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Filling up your car costs £10 more than it did last year

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Written by: Paloma Kubiak
05/01/2017
The price of petrol and diesel in December was at its highest level since July 2015, according to the RAC.

Petrol and diesel prices rose by about 3p a litre from the start of December, with unleaded hitting 117.23p a litre and diesel at 119.63p by the end of the month.

Surprisingly, throughout December, the average price of a litre of supermarket fuel increased more than it did at other retailers – 3.34p for petrol and 3.16p for diesel, compared with 2.99p and 3.07p nationally.

The increased price of fuel means motorists filling up an average 55-litre family car with petrol has risen by £1.60 from £62.83 to £64.48. For diesel this means an increase from £64.11 to £65.80.

But RAC Fuel Watch found that over the course of 2016 unleaded went up by 14.5p a litre, while diesel motorists are now paying 18.5p a litre now.

As a result, it now costs £8 more for a tank of petrol than it did this time last year and it’s £10 more for diesel drivers.

RAC Fuel Watch said the rise in price was owing to the wholesale cost of both fuels rising by nearly 4p off the back of oil production cuts announced by the Organisation of the Petroleum Exporting Countries (OPEC) at the end of November.

This led to oil rising 11.75% from $49.09 on 30 November to $54.86 on 30 December, with the price going back up through the $50 a barrel mark for the first time since late October.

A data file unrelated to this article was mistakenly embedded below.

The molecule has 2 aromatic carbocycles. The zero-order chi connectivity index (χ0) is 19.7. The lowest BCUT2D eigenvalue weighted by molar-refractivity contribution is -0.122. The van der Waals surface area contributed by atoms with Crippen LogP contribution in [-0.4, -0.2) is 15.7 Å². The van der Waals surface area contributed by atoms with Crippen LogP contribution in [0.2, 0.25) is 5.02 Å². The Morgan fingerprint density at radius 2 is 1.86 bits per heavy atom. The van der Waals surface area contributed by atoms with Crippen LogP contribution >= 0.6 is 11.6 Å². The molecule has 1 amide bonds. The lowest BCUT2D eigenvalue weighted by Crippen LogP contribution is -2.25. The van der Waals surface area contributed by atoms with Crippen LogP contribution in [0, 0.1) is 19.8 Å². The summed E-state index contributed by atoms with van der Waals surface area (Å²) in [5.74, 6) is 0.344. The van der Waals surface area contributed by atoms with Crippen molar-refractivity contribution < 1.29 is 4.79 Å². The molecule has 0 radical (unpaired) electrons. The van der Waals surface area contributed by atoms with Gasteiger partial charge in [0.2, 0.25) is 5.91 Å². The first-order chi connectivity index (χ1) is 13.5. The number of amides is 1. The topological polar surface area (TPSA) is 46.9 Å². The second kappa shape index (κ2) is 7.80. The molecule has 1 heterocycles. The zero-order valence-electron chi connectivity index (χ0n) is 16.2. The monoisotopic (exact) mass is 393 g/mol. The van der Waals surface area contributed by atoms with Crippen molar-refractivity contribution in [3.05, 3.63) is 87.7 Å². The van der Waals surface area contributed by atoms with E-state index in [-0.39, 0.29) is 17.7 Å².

The price of oil is more than double what it was in January 2016 when a low of $26 a barrel was recorded.

RAC fuel spokesman Simon Williams, said: “The rising oil price is bad news for motorists as it caused a nasty jump in pump prices in the most expensive month of the year.

“While forecourt prices rose by 3p a litre in December as the RAC predicted, they didn’t rocket as others had forecast. The big question now is how much further are they likely to go up, particularly in the long January wait to the next payday.

“We are optimistic that prices will not increase by another 3p a litre in January based on what’s going on with oil and wholesale fuel now, but if in the months ahead the barrel price was to get nearer to $60 and the pound was to weaken further then that would be the worst possible combination for motorists.”

The RAC’s current forecast for the next two weeks is for petrol to be around the 118p mark and for diesel to go up to about 121p a litre.

“We should also say that we need the pound not to lose any more value against the dollar as fuel, like oil, is traded in dollars,” Williams added.

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